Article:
And a Little Child
A year and a half ago, I returned to visit my family in Myanmar during winter break from teaching. Moh Moh was my tour guide in the Inle Lake area on my first trip to Myanmar. Ko Ko was my guide on my second visit. However, my third trip was our first family tour. I told Moh Moh and Ko Ko that I wanted to see a couple of places that I had visited before, but the rest of our family tour was up to them. Click on Myanmar 2019-2020 and see our itinerary.
My granddaughters and I went on an elephant ride. Hannibal crossed the Alps with 37 elephants and 30,000 soldiers. I felt like Hannibal crossing the Myanmar Alps with one elephant and my three granddaughters.
The family went to the Buddha Cave and admired the Buddha Tower.
We floated over Bagan and saw 40-square miles of various sizes of Buddhist religious buildings. It took 250 years between the 9th and 13th centuries to amass over 10,000 stupas, shrines, and pagodas. Today, there are only 2,500 are still intact.
It was a priceless experience for our family. However, the one place which was way off the traditional tourist spots was Set Set Yo village. It was a fascinating place due to it being the only remaining place where children still wear yaung pae soo, which Westerners would call a topknot with a fringe around it. That tradition dated back to the 850s, well over a millennium ago.
We went to Set Set Yo as a part of our family tour. Interestingly, Moh Moh and Ko Ko bought notebooks and pencils for the dozens of children. The parents of my grandchildren live in a developing country as they struggle to care for their own family, but they share what they have with those less fortunate. Their concern for those children wasn’t something that they mentioned to me. I was just the way that Buddhists function.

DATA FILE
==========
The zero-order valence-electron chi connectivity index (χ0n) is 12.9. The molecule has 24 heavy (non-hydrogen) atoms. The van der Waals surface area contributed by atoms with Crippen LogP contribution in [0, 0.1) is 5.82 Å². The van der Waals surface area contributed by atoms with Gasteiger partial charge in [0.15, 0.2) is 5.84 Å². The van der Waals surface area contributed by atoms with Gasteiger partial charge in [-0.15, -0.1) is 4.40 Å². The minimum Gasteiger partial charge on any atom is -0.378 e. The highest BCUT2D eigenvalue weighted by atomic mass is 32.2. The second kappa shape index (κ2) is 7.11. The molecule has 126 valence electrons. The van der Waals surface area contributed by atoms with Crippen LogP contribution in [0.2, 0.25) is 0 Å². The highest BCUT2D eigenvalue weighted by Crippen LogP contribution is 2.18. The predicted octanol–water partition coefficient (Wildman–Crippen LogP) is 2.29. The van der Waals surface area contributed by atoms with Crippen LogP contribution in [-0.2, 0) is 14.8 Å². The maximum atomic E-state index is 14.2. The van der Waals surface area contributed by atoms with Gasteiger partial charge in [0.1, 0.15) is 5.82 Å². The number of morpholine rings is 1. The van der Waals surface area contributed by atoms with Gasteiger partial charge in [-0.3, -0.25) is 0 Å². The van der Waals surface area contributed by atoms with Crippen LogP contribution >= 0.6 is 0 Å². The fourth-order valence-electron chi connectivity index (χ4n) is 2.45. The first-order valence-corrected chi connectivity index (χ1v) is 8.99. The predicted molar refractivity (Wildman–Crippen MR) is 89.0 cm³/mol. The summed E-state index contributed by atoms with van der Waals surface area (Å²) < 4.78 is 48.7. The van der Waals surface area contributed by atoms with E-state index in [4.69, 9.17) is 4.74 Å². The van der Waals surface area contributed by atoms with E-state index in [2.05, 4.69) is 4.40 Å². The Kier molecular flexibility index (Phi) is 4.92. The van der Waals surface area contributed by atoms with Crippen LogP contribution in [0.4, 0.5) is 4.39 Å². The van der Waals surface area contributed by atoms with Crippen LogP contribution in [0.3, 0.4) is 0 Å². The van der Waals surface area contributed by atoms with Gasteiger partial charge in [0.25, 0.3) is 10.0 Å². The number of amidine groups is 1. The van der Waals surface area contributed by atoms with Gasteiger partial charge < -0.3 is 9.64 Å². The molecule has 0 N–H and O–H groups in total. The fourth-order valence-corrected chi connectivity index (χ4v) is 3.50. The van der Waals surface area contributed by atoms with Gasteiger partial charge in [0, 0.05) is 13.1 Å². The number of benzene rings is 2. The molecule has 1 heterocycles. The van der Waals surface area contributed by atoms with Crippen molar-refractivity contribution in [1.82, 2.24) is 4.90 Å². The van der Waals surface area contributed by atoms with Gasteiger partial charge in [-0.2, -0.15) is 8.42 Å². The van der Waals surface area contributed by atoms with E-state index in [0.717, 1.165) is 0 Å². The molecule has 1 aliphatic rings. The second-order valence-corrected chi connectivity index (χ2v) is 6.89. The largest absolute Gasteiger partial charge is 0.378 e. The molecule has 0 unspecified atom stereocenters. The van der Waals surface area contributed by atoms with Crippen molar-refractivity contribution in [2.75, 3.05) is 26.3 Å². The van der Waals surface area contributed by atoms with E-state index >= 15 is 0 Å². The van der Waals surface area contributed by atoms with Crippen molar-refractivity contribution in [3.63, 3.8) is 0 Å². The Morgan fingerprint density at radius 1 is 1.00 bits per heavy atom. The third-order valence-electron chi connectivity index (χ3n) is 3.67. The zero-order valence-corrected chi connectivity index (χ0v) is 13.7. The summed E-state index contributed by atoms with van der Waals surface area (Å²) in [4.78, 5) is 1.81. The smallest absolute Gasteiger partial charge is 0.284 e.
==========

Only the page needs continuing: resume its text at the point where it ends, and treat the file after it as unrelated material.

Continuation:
This video must have been taken by Ti Ti. At the beginning of the video, I held a little boy who was a year or a little older. Apparently, he wanted one of Moh Moh and Ko Ko’s notebooks that they gave to the older children.
However, I’m not able to fully grasp what occurred between that little boy and me. The child was obviously trying to understand why this stranger liked him. That one on one eye contact lasted for fifteen seconds at the most. He won’t recall our time together, but I will never forget it.
While I was flipping the kids, I didn’t notice one of the village adults watching some old white guy from America enjoying his time with the young children. I wonder what he thought. I was a stranger from the other side of the world visiting his village. I’d like to know how many American tourists wind up at Set Set Yo. The number couldn’t be a half dozen per year. I didn’t notice him until I watch the video of me flipping the kids. What must have floated around in his head?
I have written to Moh Moh several times about the time we spent at Set Set Yo. I have loads of photos of my family scattered around my home, but the picture of that little one is the only non-family member I have in my home. Actually, it is on my desk next to Ti Ti studying. In a recent email, Moh Moh said that the child reminds her that we are all family. That child is an extension of our family.
Had it not been for the military coup in February, I would be going back to visit my family in six months. However, whenever I do return, we will have our second family tour. We were working on that itinerary even before I return from our first family tour. When I am able to get a visa again to Myanmar, I’ll tell Moh Moh and Ko Ko that it is their call where we visit as a family with only one caveat. I want to return to Set Set Yo and see that little boy again. While I don’t fully comprehend what happened in those few moments, it does parallel what happened when I first met Ti Ti, and we played Scrabble.
While I am trying to grasp my experience, it should be apparent to my readers that something happened between that little boy and me. If I were a reader of this article, I would wonder if I could have a similar experience. Well, the answer is yes. However, you will have to begin with the belief that we are all family. If you can experience a tenth of what I felt, you will consider yourself both blessed and extremely happy.